With Mathieu missing, um, maybe.
Oh, and by the way, beyond learning that Mathieu’s absence will impact a wide open chase for the national championship, we also learned that we only have to put up with two more seasons of the asininity - yup, it’s a word - of the BCS.
Finally, a playoff is coming.
Game of the Week
Last year it was Oregon and LSU. This year it’s Alabama and Michigan.
The season began Thursday night, but the season’s first meaningful game happens Saturday night, with the Crimson Tide and Wolverines meeting at Cowboys Stadium in Dallas.
As usual, most ranked teams are opening with easy opponents, like No. 6 Georgia taking on Buffalo. But Bama and Big Blue are taking the risk of playing each other to the delight of a nation.
The risk for second-ranked Alabama is of being knocked from national title contention right away. The risk for No. 8 Michigan is of being embarrassed, exposed as overrated before ever reaching the Big Ten portion of its schedule.
“It’s great for college football to have these kinds of games,” said Alabama’s Saban on Tuesday. “We enjoy playing in them, and it will be very challenging for us. It will show us where we are as a team.”
Expect Alabama to win. The mystery is by how much.
Michigan is in just its second season post-Rich Rod, and a favorable schedule last year helped the Wolverines win 11 games. If they’re able to hang with the Tide into the second half it will be a signal Michigan is right on schedule in its recovery. If they somehow pull off the upset, it will signal that Hoke is putting together something special in Ann Arbor, and that Denard Robinson might be headed for the Heisman.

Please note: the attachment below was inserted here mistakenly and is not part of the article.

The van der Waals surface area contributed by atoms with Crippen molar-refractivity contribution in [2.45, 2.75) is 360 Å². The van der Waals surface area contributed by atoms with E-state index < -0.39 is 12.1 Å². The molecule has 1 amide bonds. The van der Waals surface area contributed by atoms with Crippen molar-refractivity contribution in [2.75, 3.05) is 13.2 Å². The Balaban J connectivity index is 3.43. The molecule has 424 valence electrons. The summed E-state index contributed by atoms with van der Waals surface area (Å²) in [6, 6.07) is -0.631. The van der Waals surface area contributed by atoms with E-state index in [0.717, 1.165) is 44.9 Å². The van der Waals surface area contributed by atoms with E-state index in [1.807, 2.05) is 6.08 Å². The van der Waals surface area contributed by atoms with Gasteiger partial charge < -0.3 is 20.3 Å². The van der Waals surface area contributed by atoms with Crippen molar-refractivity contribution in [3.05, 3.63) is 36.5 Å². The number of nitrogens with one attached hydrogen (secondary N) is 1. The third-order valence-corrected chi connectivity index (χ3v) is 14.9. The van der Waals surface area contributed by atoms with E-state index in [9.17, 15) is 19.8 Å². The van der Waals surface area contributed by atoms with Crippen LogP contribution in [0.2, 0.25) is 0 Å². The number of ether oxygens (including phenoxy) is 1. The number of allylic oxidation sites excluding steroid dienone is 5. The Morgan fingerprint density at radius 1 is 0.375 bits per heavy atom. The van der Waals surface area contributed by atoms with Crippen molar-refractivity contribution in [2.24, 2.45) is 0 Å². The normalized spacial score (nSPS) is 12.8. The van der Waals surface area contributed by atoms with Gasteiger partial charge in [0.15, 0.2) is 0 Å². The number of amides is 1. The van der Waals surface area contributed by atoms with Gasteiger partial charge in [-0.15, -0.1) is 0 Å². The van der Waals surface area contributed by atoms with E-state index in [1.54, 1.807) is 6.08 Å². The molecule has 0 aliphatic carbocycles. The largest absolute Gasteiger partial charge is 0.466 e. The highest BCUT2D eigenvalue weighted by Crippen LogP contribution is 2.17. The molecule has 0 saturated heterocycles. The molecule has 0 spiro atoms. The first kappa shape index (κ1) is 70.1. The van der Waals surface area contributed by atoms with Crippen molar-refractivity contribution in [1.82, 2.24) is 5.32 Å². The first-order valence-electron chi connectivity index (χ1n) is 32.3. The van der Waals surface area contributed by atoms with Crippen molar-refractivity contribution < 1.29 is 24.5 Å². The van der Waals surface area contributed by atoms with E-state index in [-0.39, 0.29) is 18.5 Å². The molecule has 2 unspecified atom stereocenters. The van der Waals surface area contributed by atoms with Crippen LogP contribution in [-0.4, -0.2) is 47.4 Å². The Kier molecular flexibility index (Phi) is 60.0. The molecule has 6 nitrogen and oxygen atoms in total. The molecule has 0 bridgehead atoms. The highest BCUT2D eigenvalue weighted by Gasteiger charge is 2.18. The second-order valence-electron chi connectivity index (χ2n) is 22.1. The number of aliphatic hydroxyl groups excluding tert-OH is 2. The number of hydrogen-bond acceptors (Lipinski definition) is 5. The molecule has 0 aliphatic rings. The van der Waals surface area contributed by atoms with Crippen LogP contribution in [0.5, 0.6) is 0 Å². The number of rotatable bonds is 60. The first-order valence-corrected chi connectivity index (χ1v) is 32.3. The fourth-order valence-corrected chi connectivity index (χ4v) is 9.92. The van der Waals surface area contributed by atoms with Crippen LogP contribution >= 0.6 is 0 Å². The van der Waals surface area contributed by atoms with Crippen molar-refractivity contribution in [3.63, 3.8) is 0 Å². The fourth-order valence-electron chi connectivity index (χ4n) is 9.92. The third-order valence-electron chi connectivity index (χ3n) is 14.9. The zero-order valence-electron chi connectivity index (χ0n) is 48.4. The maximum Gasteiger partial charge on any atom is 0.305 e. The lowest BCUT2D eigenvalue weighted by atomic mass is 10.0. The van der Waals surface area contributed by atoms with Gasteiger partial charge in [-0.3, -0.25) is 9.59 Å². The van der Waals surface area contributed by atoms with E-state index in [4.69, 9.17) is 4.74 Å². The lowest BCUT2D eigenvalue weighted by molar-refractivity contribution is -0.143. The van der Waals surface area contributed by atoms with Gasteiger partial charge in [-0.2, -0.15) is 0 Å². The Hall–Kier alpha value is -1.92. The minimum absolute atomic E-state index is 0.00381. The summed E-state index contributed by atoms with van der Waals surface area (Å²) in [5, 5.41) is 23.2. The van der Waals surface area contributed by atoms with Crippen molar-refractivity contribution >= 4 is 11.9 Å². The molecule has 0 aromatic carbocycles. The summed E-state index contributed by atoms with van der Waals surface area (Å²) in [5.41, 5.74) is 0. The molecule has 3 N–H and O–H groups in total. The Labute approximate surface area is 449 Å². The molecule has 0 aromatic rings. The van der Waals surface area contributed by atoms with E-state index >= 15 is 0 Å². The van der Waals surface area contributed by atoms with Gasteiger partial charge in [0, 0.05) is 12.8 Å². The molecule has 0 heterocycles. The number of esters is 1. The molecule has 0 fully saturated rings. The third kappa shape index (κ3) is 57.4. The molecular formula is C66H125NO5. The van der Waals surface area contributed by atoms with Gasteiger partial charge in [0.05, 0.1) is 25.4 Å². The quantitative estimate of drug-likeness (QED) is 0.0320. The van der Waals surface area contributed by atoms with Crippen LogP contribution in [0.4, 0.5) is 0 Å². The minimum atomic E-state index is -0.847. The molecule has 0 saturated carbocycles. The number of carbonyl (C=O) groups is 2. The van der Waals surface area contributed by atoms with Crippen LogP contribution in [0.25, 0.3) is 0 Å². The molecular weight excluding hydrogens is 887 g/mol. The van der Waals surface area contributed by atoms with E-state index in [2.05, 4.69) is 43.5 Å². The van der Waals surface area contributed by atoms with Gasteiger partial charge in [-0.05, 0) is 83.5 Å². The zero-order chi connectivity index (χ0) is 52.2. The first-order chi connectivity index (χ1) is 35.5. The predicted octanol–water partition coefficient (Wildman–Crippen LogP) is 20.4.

“I do think (this game) is a great marker for where we’re at as a program and what we can be,” Hoke said on Tuesday. “I think every first game, though, you learn a lot about yourselves. You go into it because every team is different. I went back and thought about last year at this time, and I didn’t know if we were going to win two games let alone 11. ... We’ll find out about ourselves.”
Meanwhile, Alabama is coming off its second national title in three years. It lost five starters on offense, including running back Trent Richardson, and seven on defense, Hightower and Upshaw among them. But Bama’s replacements are expected to be every bit as good as their predecessors, making them part of the short list of contenders to play in Miami on Jan. 7.
Should the Tide win, they’ll be one step closer to history, three titles in four years. Should they lose, the season will already seem like a failure.
“It will be a good challenge for us come Saturday,” said junior quarterback A.J. McCarron, “and it’s something I’m looking forward to.”
My Top 10
1. USC (0-0): Beating Oregon twice will be no easy feat.
2. Alabama (0-0): The revamped defense is the question.
3. LSU (0-0): How much will Mathieu be missed?
4. Oregon (0-0): The Ducks could easily replace Southern Cal.
5. Oklahoma (0-0): Expect more from the ‘D’ this year.
6. Georgia (0-0): Nine starters return on defense.
7. Florida State (0-0): The best of the weak ACC.
8. Michigan State (0-0): The best of a Big Ten full of flawed teams.
9. South Carolina (0-0): Spurrier’s strength is his ... defense.
10. West Virginia (0-0): The Big 12 won’t beat up the Mountaineers.
Eric Avidon can be reached at 508-626-3809 or email@example.com. Follow him on Twitter at @ericavidon.